Surgical aortic root enlargement (ARE) during aortic valve replacement (AVR) allows for larger prosthesis implantation and may be an important adjunct to surgical AVR in the transcatheter valve-in-valve era. The incremental operative risk of adding ARE to AVR has not been established. We aimed to evaluate the early outcomes of patients undergoing AVR with or without ARE.Methods:
From January 1990 to August 2014, 7039 patients underwent AVR (AVR+ARE, n=1854; AVR, n=5185) at a single institution. Patients with aortic dissection and active endocarditis were excluded. Mean age was 65±14 years and 63% were male. Logistic regression and propensity score matching were used to adjust for unbalanced variables in group comparisons.Results:
Patients undergoing AVR+ARE were more likely to be female (46% versus 34%, P<0.001) and had higher rates of previous cardiac surgery (18% versus 12%, P<0.001), chronic obstructive pulmonary disease (5% versus 3%, P=0.004), urgent/emergent status (6% versus 4%, P=0.01), and worse New York Heart Association status (P<0.001). Most patients received bioprosthetic valves (AVR+ARE: 73.4% versus AVR: 73.3%, P=0.98) and also underwent concomitant cardiac procedures (AVR+ARE: 68% versus AVR: 67%, P=0.31). Mean prosthesis size implanted was slightly smaller in patients requiring AVR+ARE versus AVR (23.4±2.1 versus 24.1±2.3, P<0.001). In-hospital mortality was higher after AVR+ARE (4.3% versus 3.0%, P=0.008), although when the cohort was restricted to patients undergoing isolated aortic valve replacement with or without root enlargement, mortality was not statistically different (AVR+ARE: 1.7% versus AVR: 1.1%, P=0.29). After adjustment for baseline characteristics, AVR+ARE was not associated with an increased risk of in-hospital mortality when compared with AVR (odds ratio, 1.03; 95% confidence interval, 0.75–1.41; P=0.85). Furthermore, AVR+ARE was not associated with an increased risk of postoperative adverse events. Results were similar if propensity matching was used instead of multivariable adjustments for baseline characteristics.Conclusions:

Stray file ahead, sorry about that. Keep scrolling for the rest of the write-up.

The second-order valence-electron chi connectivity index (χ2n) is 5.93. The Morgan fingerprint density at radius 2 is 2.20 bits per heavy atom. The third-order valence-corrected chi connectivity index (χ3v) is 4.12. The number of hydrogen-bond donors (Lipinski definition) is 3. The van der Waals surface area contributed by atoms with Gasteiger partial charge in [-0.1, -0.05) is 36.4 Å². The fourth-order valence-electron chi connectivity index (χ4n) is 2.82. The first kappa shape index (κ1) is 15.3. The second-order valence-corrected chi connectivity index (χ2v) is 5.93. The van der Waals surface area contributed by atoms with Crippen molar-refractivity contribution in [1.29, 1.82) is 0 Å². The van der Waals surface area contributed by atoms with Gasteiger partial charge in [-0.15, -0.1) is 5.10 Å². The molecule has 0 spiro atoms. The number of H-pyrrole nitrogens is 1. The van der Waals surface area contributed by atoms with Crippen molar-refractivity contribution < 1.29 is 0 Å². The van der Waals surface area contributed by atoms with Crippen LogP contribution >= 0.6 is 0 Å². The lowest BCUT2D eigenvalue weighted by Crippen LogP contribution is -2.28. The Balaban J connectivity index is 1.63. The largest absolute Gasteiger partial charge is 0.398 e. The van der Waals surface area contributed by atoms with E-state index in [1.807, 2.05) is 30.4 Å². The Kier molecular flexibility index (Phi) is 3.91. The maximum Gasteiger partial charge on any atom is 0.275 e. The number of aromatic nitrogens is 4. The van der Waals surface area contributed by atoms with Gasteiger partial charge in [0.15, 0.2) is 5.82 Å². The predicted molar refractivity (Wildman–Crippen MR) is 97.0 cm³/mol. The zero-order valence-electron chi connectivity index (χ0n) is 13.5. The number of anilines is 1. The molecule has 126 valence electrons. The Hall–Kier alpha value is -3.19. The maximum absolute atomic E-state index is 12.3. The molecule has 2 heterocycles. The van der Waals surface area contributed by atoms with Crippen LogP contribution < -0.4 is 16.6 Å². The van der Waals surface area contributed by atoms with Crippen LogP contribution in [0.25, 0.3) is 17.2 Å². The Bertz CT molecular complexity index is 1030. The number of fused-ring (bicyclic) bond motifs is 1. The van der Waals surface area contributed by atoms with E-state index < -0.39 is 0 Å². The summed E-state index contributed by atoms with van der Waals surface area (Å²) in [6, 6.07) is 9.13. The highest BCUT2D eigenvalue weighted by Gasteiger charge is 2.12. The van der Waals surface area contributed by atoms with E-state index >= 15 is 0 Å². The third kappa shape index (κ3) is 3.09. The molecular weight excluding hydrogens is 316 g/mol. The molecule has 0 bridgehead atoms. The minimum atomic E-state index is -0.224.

In the largest analysis to date, ARE was not associated with increased risk of mortality or adverse events. Surgical ARE is a safe adjunct to AVR in the modern era.